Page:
Alan V. Deardorff's latest research on international trade evaluates the timely topic of rules of origins (ROOs) impact on free trade agreements (FTAs). When forming an FTA including ROOs is a necessary practice for the pairs and groups of countries entering agreements, in order to prevent exporters from outside countries bypassing one of the members' tariffs. To evaluate the effectiveness of ROOs, Deardorff presents two stylized scenarios. The scenarios demonstrate how ROOs can potentially undermine, or even reverse, the economic benefits of FTAs.
While in practice Deardorff concludes that FTAs are beneficial, this research is meant to caution those negotiating agreements about the risks of very stringent ROOs and how they can interfere with FTAs. As the United States has recently been renegotiating some trade agreements and discussing new ones, this research offers examples of the implications of the decisions of the terms of an agreement.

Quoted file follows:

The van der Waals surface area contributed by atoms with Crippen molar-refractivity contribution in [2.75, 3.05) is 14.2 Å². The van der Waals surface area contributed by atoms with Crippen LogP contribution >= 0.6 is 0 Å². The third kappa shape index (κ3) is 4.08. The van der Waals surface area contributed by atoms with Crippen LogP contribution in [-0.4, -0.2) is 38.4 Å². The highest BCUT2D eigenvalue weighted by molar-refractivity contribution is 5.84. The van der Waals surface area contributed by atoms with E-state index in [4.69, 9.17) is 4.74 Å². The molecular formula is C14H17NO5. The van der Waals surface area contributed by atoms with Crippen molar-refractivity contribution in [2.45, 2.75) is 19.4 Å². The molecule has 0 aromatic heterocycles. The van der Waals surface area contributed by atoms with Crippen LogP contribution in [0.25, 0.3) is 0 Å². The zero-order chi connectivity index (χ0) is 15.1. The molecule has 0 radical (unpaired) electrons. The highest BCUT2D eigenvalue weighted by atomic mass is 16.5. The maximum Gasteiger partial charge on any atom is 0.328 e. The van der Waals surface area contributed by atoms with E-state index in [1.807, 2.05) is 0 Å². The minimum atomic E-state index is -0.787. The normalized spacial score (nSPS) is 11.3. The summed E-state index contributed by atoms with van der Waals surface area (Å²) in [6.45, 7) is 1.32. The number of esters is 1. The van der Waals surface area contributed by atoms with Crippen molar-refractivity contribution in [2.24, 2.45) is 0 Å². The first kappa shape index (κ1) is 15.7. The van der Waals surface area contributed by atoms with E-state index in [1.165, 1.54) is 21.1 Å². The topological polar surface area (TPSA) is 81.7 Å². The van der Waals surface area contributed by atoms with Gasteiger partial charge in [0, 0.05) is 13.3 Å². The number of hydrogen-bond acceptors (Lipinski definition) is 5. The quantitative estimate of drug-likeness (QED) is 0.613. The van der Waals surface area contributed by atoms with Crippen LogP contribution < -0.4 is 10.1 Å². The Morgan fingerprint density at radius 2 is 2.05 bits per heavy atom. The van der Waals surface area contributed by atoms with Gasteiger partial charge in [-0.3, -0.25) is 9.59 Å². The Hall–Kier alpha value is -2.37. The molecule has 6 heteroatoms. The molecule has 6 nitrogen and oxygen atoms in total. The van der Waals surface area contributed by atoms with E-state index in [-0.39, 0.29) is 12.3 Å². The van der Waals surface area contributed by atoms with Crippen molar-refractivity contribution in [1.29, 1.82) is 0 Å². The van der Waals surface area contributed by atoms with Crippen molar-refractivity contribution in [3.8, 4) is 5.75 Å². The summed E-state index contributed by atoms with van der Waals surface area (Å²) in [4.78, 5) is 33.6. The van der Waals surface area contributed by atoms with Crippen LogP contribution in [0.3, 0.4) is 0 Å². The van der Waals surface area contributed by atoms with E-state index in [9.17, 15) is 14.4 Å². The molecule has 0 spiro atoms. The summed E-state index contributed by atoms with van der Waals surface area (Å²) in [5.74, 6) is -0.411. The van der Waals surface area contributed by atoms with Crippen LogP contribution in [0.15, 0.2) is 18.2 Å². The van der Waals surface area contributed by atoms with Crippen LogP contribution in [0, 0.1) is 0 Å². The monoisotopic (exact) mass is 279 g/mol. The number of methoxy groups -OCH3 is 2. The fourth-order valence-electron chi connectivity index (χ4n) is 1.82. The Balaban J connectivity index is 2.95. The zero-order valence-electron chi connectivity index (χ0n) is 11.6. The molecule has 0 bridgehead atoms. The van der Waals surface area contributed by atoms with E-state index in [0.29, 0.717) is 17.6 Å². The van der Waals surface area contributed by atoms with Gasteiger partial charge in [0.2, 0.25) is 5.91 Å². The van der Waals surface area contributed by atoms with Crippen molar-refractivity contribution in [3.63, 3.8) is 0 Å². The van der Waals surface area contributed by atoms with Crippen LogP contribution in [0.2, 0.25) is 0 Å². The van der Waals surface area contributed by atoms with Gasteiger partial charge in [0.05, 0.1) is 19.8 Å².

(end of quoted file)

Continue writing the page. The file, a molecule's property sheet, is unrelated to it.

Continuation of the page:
Abstract: This article provides three-good, three-country examples of trade in both intermediate inputs and final goods. These show the adverse effects that rules of origin (ROOs) can have, even in a world where every country has a free trade agreement (FTA) with every other country. ROOs may cause ubiquitous FTAs to yield a level of welfare, for everyone, that is worse than if there were no FTAs at all, and all trade were subject to common nondiscriminatory tariffs. Thus, the move to an ever increasing number of FTAs may be reducing world welfare.
Read “Rue the ROOs: Rules of Origin and the gains (or losses) from trade agreements” in The International Trade Journal.